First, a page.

For decades, transatlantic services have largely followed a few of the same paths across the skies. However, amid the downturn of activity caused by the pandemic, airlines will be given the freedom to choose their own routes across the Atlantic Ocean. Ultimately, Canada’s NAV and the United Kingdom’s NATS have shared that they won’t designate specific paths when the conditions allow.
A change in climate
According to CNN, in the coming weeks, the aforementioned air traffic navigation outfits will experiment with giving carriers more control over their flights. Pilots will be able to choose the most efficient route based on speed and trajectory. As a result, there could be significant emission and cost savings.
This trial does not have an end date as of yet. Moreover, it would not have been possible to action such a move until recent times. Overall, advancements in satellite technology to monitor North Atlantic air traffic have helped controllers to have real-time data on aircraft hopping over the pond. Along with this, there are just 500 flights across the Atlantic every day in the present conditions, making it easier to control.
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On the right track
NATS highlights that now is the time to take the leap with this initiative. The institution also emphasizes that there could be notable savings. It hopes that the evaluation of these flights, along with other exercises, will give it enough evidence to decide on making permanent changes in the future.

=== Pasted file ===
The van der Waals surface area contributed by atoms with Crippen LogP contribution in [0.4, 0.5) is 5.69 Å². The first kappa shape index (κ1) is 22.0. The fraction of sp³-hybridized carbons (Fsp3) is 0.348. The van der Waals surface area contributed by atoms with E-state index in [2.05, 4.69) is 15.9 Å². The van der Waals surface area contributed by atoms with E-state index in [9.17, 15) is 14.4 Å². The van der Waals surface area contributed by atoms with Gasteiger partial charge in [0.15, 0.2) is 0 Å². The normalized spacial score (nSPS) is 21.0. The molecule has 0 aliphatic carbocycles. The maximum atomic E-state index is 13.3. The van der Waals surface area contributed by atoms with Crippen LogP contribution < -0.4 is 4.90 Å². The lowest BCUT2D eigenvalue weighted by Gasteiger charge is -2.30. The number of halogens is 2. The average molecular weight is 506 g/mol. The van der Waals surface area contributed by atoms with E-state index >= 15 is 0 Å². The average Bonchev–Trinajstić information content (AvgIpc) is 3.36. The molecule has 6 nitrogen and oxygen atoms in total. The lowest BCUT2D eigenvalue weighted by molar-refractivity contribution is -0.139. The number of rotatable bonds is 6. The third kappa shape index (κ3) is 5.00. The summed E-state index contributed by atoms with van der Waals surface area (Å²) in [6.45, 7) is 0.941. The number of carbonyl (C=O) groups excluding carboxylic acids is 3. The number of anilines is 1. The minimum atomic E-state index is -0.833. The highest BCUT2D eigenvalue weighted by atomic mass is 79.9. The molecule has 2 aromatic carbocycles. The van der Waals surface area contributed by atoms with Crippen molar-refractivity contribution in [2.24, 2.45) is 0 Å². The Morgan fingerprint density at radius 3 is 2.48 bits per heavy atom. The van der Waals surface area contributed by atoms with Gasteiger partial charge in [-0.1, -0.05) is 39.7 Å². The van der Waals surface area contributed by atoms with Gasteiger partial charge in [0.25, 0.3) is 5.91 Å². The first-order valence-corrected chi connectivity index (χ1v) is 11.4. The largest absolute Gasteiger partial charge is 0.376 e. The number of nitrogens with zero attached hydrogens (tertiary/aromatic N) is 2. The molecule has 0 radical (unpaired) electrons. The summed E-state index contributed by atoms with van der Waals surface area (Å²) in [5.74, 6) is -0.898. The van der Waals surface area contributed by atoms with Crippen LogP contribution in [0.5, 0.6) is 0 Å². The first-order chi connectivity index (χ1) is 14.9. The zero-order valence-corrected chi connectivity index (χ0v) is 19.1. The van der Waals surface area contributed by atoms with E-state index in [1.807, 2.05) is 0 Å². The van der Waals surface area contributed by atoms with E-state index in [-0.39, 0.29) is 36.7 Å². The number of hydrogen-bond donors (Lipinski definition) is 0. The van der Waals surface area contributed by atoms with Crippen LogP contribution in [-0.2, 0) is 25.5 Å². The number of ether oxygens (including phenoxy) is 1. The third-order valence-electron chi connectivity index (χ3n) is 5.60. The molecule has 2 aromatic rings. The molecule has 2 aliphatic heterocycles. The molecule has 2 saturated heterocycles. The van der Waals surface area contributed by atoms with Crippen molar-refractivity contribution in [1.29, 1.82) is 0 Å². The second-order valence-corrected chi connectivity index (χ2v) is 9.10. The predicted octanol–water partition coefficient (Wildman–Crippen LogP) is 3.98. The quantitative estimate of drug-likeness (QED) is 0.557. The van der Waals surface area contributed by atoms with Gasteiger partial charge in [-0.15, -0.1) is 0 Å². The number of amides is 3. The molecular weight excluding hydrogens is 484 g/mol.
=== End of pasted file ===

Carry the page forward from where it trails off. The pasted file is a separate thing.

A Virgin Atlantic spokesperson informed Simple Flying about its focus when it comes to jetstreams. The British carrier sees value in choosing the right path.
“Our pilots utilise the Jetstream as a matter of course and are now “connected” when airborne, so are able to regularly get updated winds that are fed into the aircraft systems to better inform them on routings and altitudes to fly,” the spokesperson told Simple Flying.
“This all starts with the Flight Planning system which is used to optimise the flight prior to departure and is then refined en-route. This technique of utilising the wind was trialled back in 2018 and was successfully rolled out across the fleet. At the time we estimated these changes would save the airline emitting 3,500tonnes of CO2 per year.”
The wind will guide you
Operators will be able to shift their patterns based on the conditions of the flight. For instance, the University of Reading studied 35,000 transatlantic flights last winter. They noticed that by letting airlines take better advantage of wind patterns, there can be fuel use reductions of 16% when flying east. Altogether, Michael Gill, director of environment at the International Air Transport Association (IATA), expresses that potential fuel savings are comparable with an upgrade to a new plane.
“We estimate that each new generation of aircraft increases fuel efficiency by 15% to 20%, so this could be similar to introducing a next generation airliner” Gill shared, as reported by CNN.
“Using the jet stream more frequently and on a more permanent basis without putting safety at risk in any way would be welcomed.”
The airline industry accounts for approximately 2% of carbon emissions around the world. However, stakeholders in the market have been announcing their commitment to reducing their impact. For instance, the UK’s aviation industry has a target to achieve net-zero carbon emissions by 2050. So, initiatives such as this will contribute to this goal due to the prospects of more efficient routes.
What are your thoughts about how carriers picking their own routes on transatlantic operations? Do you think that this is a good move for the industry? Let us know what you think of the developments in the comment section.